If there was one headlining takeaway for me from my time away, it's that my focus requires just as much thought, intentionality, machinery and precision as anything else that I craft. I learned that focus isn't fleeting, it's the result of a considerable amount of preparation and care.
When I reflect on how much space I had within my days, they certainly weren't filled with empty obligations or random happenings. My three months was incredibly productive because it was so incredibly focused; even and especially the rest portion.
This alludes to my discovery of how routine brings sanity (for me). Monotony is a fear of mine but I didn't realize how much I allowed it to influence my days and decisions ... as fear never should!
What do I mean by this? I mean that my days had a set schedule and the more care I placed in structuring even my free time, the more rested AND productive I was all around. Why? Because I learned to even schedule time to be distracted (texts, emails, social media, etc). These things used to bombard my day without aim or reason and all in the name of "I don't want to miss an emergency" or simply general FOMO. Which even that thought is silly because then I end up structuring my days around the possibility of an emergency instead of scheduling my days around living and living with purpose. (I highly recommend the book Deep Work by Cal Newport, this solidified so much of what I learned)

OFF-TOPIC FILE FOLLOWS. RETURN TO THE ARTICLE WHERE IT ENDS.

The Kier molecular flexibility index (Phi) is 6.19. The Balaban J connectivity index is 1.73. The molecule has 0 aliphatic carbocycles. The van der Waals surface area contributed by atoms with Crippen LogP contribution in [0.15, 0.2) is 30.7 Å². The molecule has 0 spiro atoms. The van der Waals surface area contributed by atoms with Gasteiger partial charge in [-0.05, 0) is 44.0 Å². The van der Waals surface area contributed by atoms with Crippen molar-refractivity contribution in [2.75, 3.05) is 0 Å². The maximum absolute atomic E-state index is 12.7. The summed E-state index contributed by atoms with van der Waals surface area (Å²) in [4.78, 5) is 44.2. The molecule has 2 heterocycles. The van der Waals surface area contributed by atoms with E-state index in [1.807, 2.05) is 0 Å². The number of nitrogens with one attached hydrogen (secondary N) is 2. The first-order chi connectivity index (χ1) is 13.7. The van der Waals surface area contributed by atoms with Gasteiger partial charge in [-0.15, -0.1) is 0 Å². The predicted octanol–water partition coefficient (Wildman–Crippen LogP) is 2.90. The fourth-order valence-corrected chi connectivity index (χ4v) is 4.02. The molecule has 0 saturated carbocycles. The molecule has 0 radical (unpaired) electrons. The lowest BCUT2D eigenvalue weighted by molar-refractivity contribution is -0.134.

Upon my return, I made a decision that I would take these new routines and practices and slowly and steadily implement them into my days at home. Here came the real challenge...entering a very familiar space with a whole new view and set of intentions. I emphasize decision because I have learned that just having an idea to change means nothing, I must be decided about the change. A day (many days, actually) will come when I'm not in the mood about this new change or I don't feel like doing what needs to be done, but if a decision has been made, my mood and feelings don't get to share the stage because it has already been decided.
So how does this play out, practically? My days are set as follows (for the most part;-):
-Working hours time block (no texts, emails or SM)
-Lunch break (includes all the texts, emails and SM;-)
-Working hours time block (same as above)
This is the macro-outline that I have found great success in maneuvering and adjusting where needed. Each of the above blocks has their own specifics involved but I wanted to share a general overview. This setup has allowed me to maintain solid focus as it's not interjected uncontrollably with all the little extras; instead, I've combined all the littles into their own time block. Let me TESTIFY to the mental clarity this brings, if you're able to practice it!
It has taken TIME and lots of discipline to not get sucked back into the chaos of how I used to live but as a result, I have been immensely more rested and productive so the sacrifices are worth it.
Focus takes planning, ideation, saying "no", experimenting and removal of distractions; what's crafted as a result is beautiful.
How do you stay focused?
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